Anti-semitism has been getting worse over the last couple of years on the prairies.
The regional director of Manitoba’s B’nai Brith, Dr. Ruth Ashrafi, tells Global News in Manitoba and Saskatchewan there was a 125 percent increase from 2020 to 2021, with 228 last year compared to 101 in 2020.
And while there’s no numbers yet for 2022, Ashrafi says she’s observing a concerning amount.
“What I see is swastikas on businesses and there are so many Facebook posts and websites with anti-semitic statements, such as ‘Jews are responsible for COVID’, or ‘The Holocaust never happened’ or “Jews control the media, they own the banks.’”
Dr. Ashrafi says 56 percent of reported hate crimes against religious minorities are directed at Jews in Canada, even though they only make up 1.25 percent of the population.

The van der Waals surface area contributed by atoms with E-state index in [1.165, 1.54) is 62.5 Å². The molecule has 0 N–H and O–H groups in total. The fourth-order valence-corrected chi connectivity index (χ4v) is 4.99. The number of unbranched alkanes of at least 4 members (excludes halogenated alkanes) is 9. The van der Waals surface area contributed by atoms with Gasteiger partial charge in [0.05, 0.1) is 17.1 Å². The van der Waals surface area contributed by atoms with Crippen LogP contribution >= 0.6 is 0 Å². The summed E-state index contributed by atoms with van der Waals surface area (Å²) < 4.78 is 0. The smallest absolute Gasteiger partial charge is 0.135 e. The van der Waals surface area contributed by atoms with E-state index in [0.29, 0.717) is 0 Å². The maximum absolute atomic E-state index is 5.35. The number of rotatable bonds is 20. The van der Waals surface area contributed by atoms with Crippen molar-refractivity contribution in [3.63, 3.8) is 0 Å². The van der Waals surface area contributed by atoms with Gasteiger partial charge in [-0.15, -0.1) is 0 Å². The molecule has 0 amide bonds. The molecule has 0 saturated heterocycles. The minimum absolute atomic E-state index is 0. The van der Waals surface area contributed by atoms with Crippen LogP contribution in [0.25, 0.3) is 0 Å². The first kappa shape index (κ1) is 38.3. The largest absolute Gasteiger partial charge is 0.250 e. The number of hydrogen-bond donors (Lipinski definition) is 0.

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Winnipeg Rabbi Kliel Rose thinks the rise could be due to the economic challenges around the country.
“There’s often a correlation between that issue and the rise in anti-semitism, which is really unfortunate,” said Rabbi Rose.
He says there’s a great deal of fear and worry in the Jewish community and says they’re looking for solutions within.
“What do we need to do as a Jewish community to help combat some of this? Instead of becoming defensive, can we be constructive and reach out to our allies and have them support and call out some of the anti-semitism we’re starting to notice in a serious way.”
As for what those outside the Jewish community can do, Rabbi Rose says they need to be mindful of the language they use.
“What are some of the anti-semitic tropes that they hold on to? What are those bad jokes and the humour that comes at the expense of Jewish people? Can we identify these statements and reframe how we talk about Jews and really be more conscious of what comes out of our mouths?”
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